Briefly describe meaning and concept of Balanced Growth


Balanced Growth : Concept and Meaning

Briefly describe meaning and concept of Balanced Growth

Just as a war cannot be won without a suitable strategy, similarly the objective
of rapid economic development cannot be achieved without resorting to appropriate strategies. The development strategies help the nation to search for resources, have appropriate planning and implement them in a most appropriate way. The two important strategies advocated by the developmentalist theorists are balanced and unbalanced growth strategies. 

The advocates of the balanced growth strategy suggest that no single strategy
will take us to towards the attainment of the goal of economic development. Therefore, not only has the strategy to be changed from time to time as the situation may require, but it may be necessary sometimes to strike a balance Developmentalist Theories between the alternative strategies. This gave birth to the idea of balanced growth theory. The balanced growth theory emphasizes on the investment in a proportionate manner in all the sectors of development, so that goal of holistic development is achieved.

Some of the definitions of balanced growth given by different protagonists
are follows:

According to P L Samuelson, “Balanced Growth implies growth in every wind of capital stock at constant rates.”

In the words of Benjamin Higgins “a wave of capital investment in a number of industries is called Balanced Growth.”

To W.A. Lewis “in development programmes, all sectors of economy should grow simultaneously so as to keep a proper balance between industry and agriculture and between production for home consumption and production
for exports.”

According to C.P. Kindleberger “balanced growth implies that the investment takes place simultaneously in all sectors or industries at once, more or less along the lines of the slogan. You cannot do anything until you can do everything.”

Alak Ghosh said “planning with balanced growth indicates that all sectors of the economy will expand in same proportions, so that consumption, investment and income will grow at the same rates.”

R F Harrod viewed “balanced growth aims at equality between growth rate of income, growth rate of output and growth rate of natural resources.”

The three illustrious propounders of the balanced growth theory are Rosanstein Rodan, W A Lewis and Ranger Nurkse.

Broadly different types of balanced development strategies to be adopted in an economy are as follows:

(i) Balance between agriculture and industry The balanced growth approach advocates that the industry and agriculture or primary and secondary sector are not competitive but they are complementary to each other. The growth of one sector depends on the development of the other. For example for the growth of agro-based industries, industries require rising productivity in the agriculture sector and similarly, for raising agricultural productivity, agriculture also requires implements which are supplied by the industries. Therefore, the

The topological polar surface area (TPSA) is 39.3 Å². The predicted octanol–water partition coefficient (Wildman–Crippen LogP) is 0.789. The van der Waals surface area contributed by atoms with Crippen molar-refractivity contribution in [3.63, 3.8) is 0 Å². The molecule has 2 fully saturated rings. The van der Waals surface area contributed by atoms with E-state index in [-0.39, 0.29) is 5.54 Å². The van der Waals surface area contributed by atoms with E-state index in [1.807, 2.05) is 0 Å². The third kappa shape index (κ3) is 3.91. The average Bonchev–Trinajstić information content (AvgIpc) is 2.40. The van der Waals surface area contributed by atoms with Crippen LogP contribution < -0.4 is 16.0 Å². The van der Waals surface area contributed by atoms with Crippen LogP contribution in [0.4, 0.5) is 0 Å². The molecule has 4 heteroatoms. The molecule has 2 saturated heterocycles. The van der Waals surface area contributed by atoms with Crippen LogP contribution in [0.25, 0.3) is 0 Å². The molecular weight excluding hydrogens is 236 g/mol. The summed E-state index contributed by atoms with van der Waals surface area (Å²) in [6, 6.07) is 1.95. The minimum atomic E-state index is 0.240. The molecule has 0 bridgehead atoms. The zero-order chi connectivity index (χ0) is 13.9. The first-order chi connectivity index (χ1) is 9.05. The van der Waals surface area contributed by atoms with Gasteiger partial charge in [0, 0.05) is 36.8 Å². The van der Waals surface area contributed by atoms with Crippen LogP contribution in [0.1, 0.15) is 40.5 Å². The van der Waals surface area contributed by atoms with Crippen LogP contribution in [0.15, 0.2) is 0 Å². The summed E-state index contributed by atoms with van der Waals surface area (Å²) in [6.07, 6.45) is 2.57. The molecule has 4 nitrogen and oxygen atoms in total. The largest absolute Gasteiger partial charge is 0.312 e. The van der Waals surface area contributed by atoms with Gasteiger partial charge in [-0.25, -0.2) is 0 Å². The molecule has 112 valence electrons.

development of complementarities promotes the development of both the sector. Lewis has remarked that “if agriculture stagnates, the capitalist sector cannot grow, capitalist profit remains a small part of the national income and savings and investments are correspondingly small. Smooth economic development requires that industry and agriculture should grow together.”

(ii) Balance between Domestic and Foreign Trade Another important aspect of balanced growth is the balance between domestic and foreign trade. The domestic and foreign trades are interconnected. The expansion of domestic trade creates marketable surplus that leads to the expansion of foreign trade. More import and less export create imbalances in foreign trade, which favour mostly developed countries as against the developing countries. Meir and Baldwin have remarked that the domestic sector must grow in balance with foreign sector.

(iii) Balance between Demand and Supply of Factors One of the drawbacks of underdeveloped countries is factor disproportion in underdeveloped countries. In some cases abundant labour is pitched against the little capital and less resources are exploited, while in the contrary, too little of labour is pitched against plenty of resources. This type of allocation upsets the entire system which greatly hampers the balanced development. For example the primary sector has abundance of labour and the supply of skilled labour in the industrial sector is less as compared to the primary sector. This excess availability of labour in the primary sector create imbalance in supply of factors of production. This also applies to other factors of production as capital and land etc. Hence, it requires balance between demand for and supply of factors of production.

Saroj Meher

Hello Friends, welcome to my website BrainyNote.  My name is Saroj Meher, You can call me a Professional Artist, Painter or an Indian Contemporary Artist, a Teacher, Computer Professional and also a You-tuber, who is eager to learn, find new techniques in his fields of works & grow in his life until his name become a BRAND.

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